Marijuana, a.k.a. weed, is reported to be the most commonly used drug in America. Government reports suggest that over 80 million Americans have tried marijuana.1 Fourteen state governments decriminalized marijuana so that possession of a small quantity would only be punished as an infraction. Although some states have decriminalized possession of small amounts of marijuana, those laws have no effect on federal lands. That means you can still be charged with a crime if you are in possession of marijuana in a federal park.
Recent Cases of Marijuana Possession in Federal Parks
According to an Associated Press analysis of federal court data, approximately 27,700 people have been issued citations on federal lands for possession of marijuana since 2009.2 This past summer, a woman was traveling to Olympic National Park located in the state of Washington to go on a hike. On her trip she was carrying two grams of marijuana because recreational usage of marijuana was legalized in the state of Washington. She was pulled over in Olympic National Park for having a broken taillight and was subsequently cited for having marijuana in her possession.
Another woman was in a secluded campsite at Olympic National Park when she was cited for being in possession for marijuana. The park ranger approached the woman to make sure her dog was on a leash when he saw an empty pipe on the picnic table. Although the woman had a prescription for the drug, the park ranger still gave her a citation for marijuana possession.
In a recent article published by the Rawstory.com, it has been reported that there have been more arrests for marijuana possession in Yosemite National Park than any other activity in the national park.3 According to Yosemite’s Annual Law Enforcement Reports, there have been 2,393 arrests for illegal drug use from 2010 to 2012.4 This number also includes arrests for hallucinogenic mushrooms and ecstasy.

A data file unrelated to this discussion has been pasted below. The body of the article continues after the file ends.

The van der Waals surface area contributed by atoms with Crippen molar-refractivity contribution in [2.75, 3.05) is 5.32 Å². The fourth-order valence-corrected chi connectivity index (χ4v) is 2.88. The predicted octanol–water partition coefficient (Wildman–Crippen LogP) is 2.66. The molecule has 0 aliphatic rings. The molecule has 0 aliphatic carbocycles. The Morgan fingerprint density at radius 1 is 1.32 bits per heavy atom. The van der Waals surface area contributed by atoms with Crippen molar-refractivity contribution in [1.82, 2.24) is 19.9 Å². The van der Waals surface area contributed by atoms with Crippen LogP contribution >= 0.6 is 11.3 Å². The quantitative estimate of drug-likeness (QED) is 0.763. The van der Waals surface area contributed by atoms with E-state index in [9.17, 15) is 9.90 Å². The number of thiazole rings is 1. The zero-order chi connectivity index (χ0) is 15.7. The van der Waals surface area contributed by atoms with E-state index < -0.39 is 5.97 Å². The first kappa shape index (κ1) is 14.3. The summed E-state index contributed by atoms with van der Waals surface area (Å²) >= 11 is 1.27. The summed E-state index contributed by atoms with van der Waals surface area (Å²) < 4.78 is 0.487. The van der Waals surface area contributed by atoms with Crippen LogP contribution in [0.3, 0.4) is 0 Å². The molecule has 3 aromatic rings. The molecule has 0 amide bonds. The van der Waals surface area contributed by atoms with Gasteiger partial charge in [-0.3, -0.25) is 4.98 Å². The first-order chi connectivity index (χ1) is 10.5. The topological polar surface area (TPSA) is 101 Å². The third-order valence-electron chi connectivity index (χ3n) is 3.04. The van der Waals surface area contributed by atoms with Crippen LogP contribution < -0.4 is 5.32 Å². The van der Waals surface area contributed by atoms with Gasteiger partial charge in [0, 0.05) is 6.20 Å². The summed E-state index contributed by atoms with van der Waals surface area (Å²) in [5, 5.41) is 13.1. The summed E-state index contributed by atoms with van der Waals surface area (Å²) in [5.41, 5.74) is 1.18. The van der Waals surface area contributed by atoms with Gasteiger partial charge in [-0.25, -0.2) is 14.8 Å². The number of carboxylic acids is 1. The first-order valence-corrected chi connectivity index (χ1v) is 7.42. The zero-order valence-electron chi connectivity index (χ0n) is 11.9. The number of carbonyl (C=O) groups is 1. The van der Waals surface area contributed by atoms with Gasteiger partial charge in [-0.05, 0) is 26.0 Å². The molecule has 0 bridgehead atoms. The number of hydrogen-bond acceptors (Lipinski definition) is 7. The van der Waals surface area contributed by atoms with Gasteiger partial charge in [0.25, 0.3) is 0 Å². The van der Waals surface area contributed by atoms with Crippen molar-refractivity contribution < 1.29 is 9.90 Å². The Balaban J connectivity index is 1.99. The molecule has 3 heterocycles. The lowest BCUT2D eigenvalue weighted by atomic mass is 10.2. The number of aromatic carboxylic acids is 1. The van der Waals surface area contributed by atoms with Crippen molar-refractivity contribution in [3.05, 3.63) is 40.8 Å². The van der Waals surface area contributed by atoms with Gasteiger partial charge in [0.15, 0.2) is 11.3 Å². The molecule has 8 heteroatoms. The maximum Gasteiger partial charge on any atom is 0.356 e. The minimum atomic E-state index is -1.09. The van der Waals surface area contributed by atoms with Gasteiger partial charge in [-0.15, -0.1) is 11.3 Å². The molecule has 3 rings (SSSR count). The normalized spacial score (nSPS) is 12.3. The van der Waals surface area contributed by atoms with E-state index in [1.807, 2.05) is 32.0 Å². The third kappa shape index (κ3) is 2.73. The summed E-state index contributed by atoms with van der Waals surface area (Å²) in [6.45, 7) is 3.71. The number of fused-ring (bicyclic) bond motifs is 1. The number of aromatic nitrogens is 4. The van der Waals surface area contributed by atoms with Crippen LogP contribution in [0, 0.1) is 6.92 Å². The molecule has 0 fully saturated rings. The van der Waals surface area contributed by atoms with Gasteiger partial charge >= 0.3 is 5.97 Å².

What are the Penalties of a Conviction for Possession of Marijuana in a Federal Park?
Marijuana is classified as a controlled substance under United States Code Section 844, even though it is decriminalized in fourteen states.5 In California, marijuana is legal for medical use.6 Although it is legal for medical use in California, possession of marijuana in federal parks is a violation of 21 U.S.C.A. §844.
One of the key factors that will affect the outcome of your case if you are charged with this federal offense is whether you have violated the possession law before. According to 21 U.S.C.A. §844, first time offenders may serve time in jail for no more than one year or be fined a minimum of $1,000, or both. According to Cal NORML, a non-profit organization, National Park rangers were fining violators in federal parks located in California up to $350 if they did not have a medical marijuana card. If they had a card the fine was dropped to $150.
If this is your second offense for possession then the penalties increase. Consequences for second violations include going to jail for at least 15 days, but not more than two years. Furthermore, you will have to pay a minimum fine of $2,500.
If this if your third offense for possession then the penalties increase even further. Consequences for three or more violations include going to jail for at least 90 days, but not more than three years. You will also have to pay a minimum fine of $5,000.
Along with possible jail time and payment of a fine, the court may also impose mandatory drug testing, drug awareness classes, probation and/or electronic monitoring. If possession of marijuana was associated with an attempt to sell or some other criminal activity, the penalties against you will become harsher. In addition, the charge may be upgraded to a felony.
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5. [21 U.S.C.A. §844.]↩
6. [Cal. Health and Safety Code § 11362.5]↩